(60-90 days. Ocimum basilicum) Flavorful, thick, dark purple, almost black, reflexed leaves on 16-20 inch tall plants. Amethyst Improved is the darkest purple Genovese basil.
(60-90 days. Ocimum basilicum) Flavorful, thick, dark purple, almost black, reflexed leaves on 16-20 inch tall plants. Amethyst Improved is the darkest purple Genovese basil.
(60 days. Ocimum basilicum. Heirloom) A Mediterranean heirloom from Napoleon’s island birthplace off the French and Italian coasts. This versatile type comes in varying degrees of green to purple, often spectacularly mottled in both. A competent culinary type that makes a scintillating contribution in the border as well. An attractive and aromatic plant, this nutrition powerhouse has a bold, almost peppery flavor. Easy to grow in containers placed on your patio or deck, or grow in a traditional garden. Perfect for authentic Italian dishes.
(80-100 days. Ocimum sanctum) Tulsi in all aspects and places is holier than holy. Where the breeze blows through Tulsi plants, it makes the surrounding areas pure. Kapoor is the best Holy Basil for temperate gardens. It acts like an annual, and is even known to self-seed in temperate climates, which is quite unusual for basil. Adaptogenic, immune enhancing, antifungal and antibacterial. Eat one fresh leaf daily, or pick the leaves and flowers and dry them and make the tea. Most excellent! Kapoor is easiest of all Tulsi types to grow in temperate gardens and is highly aromatic. Kapoor has been grown in the US for about 30 years. It has been grown in India since ancient times.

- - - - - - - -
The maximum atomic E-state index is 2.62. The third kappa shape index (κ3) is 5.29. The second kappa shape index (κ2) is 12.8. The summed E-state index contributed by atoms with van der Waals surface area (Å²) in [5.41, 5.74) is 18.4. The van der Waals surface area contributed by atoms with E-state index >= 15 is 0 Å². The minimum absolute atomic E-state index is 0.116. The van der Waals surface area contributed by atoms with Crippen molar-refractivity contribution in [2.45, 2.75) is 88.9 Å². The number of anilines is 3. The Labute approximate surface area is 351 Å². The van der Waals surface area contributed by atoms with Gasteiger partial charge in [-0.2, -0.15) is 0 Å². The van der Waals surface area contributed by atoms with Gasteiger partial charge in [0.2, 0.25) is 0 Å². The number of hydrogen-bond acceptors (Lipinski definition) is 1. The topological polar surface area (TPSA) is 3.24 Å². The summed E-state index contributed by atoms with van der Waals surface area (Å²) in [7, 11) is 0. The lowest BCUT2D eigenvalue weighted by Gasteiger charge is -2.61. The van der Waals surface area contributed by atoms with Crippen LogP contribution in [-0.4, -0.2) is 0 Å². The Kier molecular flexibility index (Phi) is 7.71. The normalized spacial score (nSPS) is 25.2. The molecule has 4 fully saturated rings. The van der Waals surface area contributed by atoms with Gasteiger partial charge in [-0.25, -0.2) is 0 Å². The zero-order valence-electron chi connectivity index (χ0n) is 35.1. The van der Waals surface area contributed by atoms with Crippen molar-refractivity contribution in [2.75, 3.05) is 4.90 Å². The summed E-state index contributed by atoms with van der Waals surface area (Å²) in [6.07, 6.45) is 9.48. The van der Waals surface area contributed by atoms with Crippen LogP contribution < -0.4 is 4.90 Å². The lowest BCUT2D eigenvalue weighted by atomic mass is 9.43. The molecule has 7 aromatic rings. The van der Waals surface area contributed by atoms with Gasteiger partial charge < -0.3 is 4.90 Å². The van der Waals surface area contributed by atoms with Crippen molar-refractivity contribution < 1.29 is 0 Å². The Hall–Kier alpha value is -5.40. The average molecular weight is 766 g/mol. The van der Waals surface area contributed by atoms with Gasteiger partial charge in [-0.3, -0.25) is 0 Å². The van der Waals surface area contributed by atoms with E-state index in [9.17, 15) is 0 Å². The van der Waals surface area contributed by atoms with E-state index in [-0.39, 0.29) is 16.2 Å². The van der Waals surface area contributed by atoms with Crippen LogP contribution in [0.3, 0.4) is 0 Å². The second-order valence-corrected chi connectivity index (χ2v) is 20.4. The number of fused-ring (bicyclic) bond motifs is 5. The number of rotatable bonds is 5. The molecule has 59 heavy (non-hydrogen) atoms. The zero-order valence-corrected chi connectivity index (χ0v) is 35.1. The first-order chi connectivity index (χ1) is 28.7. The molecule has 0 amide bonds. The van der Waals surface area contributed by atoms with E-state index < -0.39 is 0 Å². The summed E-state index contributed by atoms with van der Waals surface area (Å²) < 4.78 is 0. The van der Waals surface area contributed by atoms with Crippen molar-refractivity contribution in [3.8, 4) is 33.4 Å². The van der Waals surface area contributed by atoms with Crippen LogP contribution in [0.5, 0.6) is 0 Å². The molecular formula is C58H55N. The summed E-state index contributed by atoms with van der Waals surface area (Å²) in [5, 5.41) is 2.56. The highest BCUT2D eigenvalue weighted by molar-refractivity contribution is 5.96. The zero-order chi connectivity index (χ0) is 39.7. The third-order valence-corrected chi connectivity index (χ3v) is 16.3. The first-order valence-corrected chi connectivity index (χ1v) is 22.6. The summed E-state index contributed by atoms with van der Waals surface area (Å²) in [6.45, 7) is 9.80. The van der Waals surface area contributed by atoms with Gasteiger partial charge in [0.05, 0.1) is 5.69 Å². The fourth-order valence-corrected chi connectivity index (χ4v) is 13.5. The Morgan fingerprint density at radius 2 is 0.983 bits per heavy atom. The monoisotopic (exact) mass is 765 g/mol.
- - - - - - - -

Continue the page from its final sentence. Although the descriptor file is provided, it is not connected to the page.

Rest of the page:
(60-70 days. Ocimum basilicum americanum) If you like the clean, citrus zing of Lemon Basil, then you’ll definitely want to try this rare and hard-to-find Lime Basil! Its tangy lime flavor and fragrance is strong and finishes with a pleasing spicy-herbal bite. Use it to impart a unique gourmet flavor to fish and chicken dishes, vinegars, dressings, sauces and herb oils. Add it to fruit salsas or chutneys, as a fresh accompaniment to broiled or grilled fish or shellfish, or use it in traditional Thai dishes when Lemongrass or Kaffir Lime isn’t readily available. You’ll be amazed by the complex flavor it lends to desserts and herb teas! Compact, mounding plants with small bright green lance-shaped leaves, Lime Basil is a snappy addition to mixed borders, and its 12 to 24 inch height is a perfect size for containers. Try growing it along garden paths so that contact with passing foot traffic will release its zesty aroma, especially on warm summer days. Just one brush of the leaves releases an invigorating lime scent that will permeate an entire room in seconds!